Cocoa trees begin to bear fruit when they are three to four years old, seldom reaching more than 7.5 meters (25 feet) high. There are two harvests in a year when the fruit is ripe. A split Cocoa pod, has the beans embedded in a soft white-jelly sweet tissue, which are dried in the sun. During fermentation the pulp which becomes a liquid drains away leaving behind the beans.

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Cocoa beans used to manufacture cocoa drinks, chocolate, body creams, soaps and body lotions.

The dried beans become raw material for the manufacture of Cocoa products such as chocolate, fertilizer for cocoa, vegetables, food crops, soft drinks, alcohol, Jam, marmalade and other products. It is also widely used in cosmetic products such as moisturizing creams and soaps. In the picture is a full and half pods of Cocoa with fresh beans, when the beans are dry, from which chocolate is derived.

There are many Health benefits of consuming Cocoa Products, following the discovery that they are a rich source of catechins, which are polyphenols of the flavanol group, and which are believed to protect against heart disease, cancer, and various other medical conditions.On the skin, Cocoa butter is high in antioxidants, which help fight free radical, that is stresses and signs of aging. Women, especially Africans claim that Cocoa butter help to reduce stretch marks.

Aids And Ebola Are Not Curses From God, They Are Medical Crimes

By Joel Savage and Johan Van Dongen

Polio 3Diseases are easily inflicted on Africans through contaminated vaccines.

 

Africa is a continent dominantly influenced by beliefs, traditional values, and superstitions. Close observation or research could also reveal that lack of education and poverty play a significant role in the thoughts of people, tribes, and individuals. Influenced by many outdated superstitions many tribes in Africa ignorantly consider certain issues as taboo or punishment from God.

Madagascar, for example, is one of the strongest superstitions countries off the coast of Africa. They believe that twins bring bad luck to the community and to this day, still hold this primitive ideology and philosophy about twins. According to history, twins are immediately separated, killed or abandoned in the forest after birth.

Why? To avoid the harsh punishment from the traditional chief and the community, families don’t keep twins. One of the bad lucks they believe could happen to them if families keep twins is the whole villagers would die. Lack of education, poverty, beliefs and superstition influence Africans, in such a way that they blame gods, ancestors, witches, wizards, and God for every misfortune.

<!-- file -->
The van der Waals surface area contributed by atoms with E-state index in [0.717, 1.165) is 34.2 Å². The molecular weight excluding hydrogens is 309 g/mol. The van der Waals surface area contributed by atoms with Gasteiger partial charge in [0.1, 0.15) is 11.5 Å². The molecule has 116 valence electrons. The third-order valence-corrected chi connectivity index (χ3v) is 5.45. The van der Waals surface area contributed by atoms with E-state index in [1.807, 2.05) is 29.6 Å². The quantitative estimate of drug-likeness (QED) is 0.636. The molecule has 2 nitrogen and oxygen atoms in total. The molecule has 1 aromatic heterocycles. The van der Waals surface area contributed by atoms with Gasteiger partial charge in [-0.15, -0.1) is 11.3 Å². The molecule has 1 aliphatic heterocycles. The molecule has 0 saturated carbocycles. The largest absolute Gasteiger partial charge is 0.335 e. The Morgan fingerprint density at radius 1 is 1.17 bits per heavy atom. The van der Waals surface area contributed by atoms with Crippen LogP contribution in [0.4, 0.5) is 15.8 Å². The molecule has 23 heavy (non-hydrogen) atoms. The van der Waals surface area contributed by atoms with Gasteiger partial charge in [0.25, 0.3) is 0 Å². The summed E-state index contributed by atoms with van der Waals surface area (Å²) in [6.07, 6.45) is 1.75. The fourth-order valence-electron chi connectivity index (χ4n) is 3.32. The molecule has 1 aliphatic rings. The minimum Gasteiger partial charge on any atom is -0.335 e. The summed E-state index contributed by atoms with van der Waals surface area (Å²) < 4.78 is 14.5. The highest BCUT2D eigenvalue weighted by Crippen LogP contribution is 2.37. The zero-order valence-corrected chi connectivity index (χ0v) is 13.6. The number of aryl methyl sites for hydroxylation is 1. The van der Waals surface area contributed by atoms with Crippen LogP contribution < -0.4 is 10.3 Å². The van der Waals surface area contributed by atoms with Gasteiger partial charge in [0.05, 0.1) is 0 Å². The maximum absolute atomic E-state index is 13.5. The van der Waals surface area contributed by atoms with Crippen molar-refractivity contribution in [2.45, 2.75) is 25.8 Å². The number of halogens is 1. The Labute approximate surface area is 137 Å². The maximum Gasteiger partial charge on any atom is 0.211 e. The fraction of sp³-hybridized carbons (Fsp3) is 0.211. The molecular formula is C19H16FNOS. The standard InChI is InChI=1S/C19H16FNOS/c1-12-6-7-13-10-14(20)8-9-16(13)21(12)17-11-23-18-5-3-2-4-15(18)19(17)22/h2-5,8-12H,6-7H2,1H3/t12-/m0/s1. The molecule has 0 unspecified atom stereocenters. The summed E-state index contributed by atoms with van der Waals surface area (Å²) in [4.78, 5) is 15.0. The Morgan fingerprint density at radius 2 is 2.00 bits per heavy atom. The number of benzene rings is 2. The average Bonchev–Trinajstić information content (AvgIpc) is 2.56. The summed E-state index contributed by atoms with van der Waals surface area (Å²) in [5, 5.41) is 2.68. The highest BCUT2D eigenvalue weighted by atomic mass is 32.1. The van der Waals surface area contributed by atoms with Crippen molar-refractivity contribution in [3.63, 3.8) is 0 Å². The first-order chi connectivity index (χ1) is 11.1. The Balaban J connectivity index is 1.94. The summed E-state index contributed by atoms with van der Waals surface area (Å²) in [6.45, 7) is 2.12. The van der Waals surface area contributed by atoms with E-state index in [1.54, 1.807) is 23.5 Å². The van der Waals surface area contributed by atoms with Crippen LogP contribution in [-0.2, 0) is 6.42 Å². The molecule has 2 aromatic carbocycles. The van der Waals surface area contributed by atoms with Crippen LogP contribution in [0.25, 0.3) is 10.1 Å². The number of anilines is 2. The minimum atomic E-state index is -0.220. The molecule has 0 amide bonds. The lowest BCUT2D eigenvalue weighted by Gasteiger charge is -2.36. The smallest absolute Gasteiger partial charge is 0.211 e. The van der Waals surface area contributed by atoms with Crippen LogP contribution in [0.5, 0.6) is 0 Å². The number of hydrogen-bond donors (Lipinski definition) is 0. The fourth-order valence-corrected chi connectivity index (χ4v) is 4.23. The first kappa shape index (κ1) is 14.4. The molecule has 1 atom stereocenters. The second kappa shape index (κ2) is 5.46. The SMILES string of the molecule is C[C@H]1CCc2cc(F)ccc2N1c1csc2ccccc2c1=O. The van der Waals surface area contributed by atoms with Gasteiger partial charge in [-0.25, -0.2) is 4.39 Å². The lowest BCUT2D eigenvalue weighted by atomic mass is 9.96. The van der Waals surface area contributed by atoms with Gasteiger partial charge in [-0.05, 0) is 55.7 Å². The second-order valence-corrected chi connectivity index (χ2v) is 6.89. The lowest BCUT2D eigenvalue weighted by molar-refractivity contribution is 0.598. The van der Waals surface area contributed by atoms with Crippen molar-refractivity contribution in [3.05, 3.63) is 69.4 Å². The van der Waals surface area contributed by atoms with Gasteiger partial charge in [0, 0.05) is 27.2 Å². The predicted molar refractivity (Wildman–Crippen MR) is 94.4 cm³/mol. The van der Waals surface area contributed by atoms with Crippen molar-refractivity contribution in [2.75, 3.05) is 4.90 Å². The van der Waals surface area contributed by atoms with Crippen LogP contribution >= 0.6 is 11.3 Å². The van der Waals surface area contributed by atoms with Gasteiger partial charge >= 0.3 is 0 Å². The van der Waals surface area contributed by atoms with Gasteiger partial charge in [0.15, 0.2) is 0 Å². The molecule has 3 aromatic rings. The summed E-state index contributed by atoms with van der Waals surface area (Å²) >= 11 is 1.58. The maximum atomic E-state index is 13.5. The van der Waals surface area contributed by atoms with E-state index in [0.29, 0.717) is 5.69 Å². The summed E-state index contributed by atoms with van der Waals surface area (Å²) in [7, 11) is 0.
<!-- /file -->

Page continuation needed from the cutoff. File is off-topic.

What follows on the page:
It is unfortunate that till now many Africans still believe that Aids and Ebola are curses from God, to punish Africa for something they have done that has provoked God. While many Africans hold such view, it gives more room for America and Europe to continue testing their devilish vaccines on Africans.

According to Professor Johan Van Dongen, the Dutch scientist, and micro-surgeon, who got into trouble after revealing that Aids and Ebola are medical crimes, almost every vaccine made in America and Europe are tested on Africans to see the result. This has created an easy access to inflict on Africa certain diseases, such as Aids and Ebola.

This is not an accusation but a simple fact because Africa is a continent easy to penetrate by the West and America. The desperate African leaders always depend on Europe and America for miraculous solutions to their problems. The leaders come to Europe and America with various sizes of bowls to beg for food and financial aid. Thus; it is very easy to commit medical crimes in Africa and they are done unnoticed, under the nose of African leaders.

My experience in Europe for many years, reveals that the West and America view Africans leaders as stupid, ignorant and foolish. As an African, I know that African leaders aren’t stupid, but rather weak and helpless, the reason they find it very hard to confront Europe and America over crimes they commit in Africa. How do you expect Liberia, Guinea, and Sierra Leone leaders to confront the West and America over Ebola in those countries when they desperately need help from the West and America?

Unfortunately, that’s unprofessional and cowardly act by Africans leaders, especially Sierra Leone, Liberia, and Guinea, to remain silent over medical crimes in Africa. They want to remain humble and good servants in the eyes of the West and America, but they see them as ignorant, stupid and lazy. In fact, African leaders are the source of mockery in the West and America. You can easily notice this as a journalist residing in Europe than Africa.

African leaders have a long way to go. They have to know that Europe and America will not help them to develop Africa because they can’t stand competition. Question: if they need to help Africa toward its development, where will they continue testing their new vaccines to combat diseases? Again where would they dump their unwanted nuclear and biological waste materials? The reason poverty alleviation remains an illusion than reality.

African leaders have so many challenges to face and tasks to execute, to avoid the next serious disease, stronger than Aids and Ebola, to be inflicted on the entire population of Africa. This is easy like one-two-three for European and American scientists because they are intelligent and thirsty to destroy Africa. If Aids and Ebola diseases, which were created in laboratories, have taken such huge number of Africans into their untimely grave, then you should know what they can do today and in the future.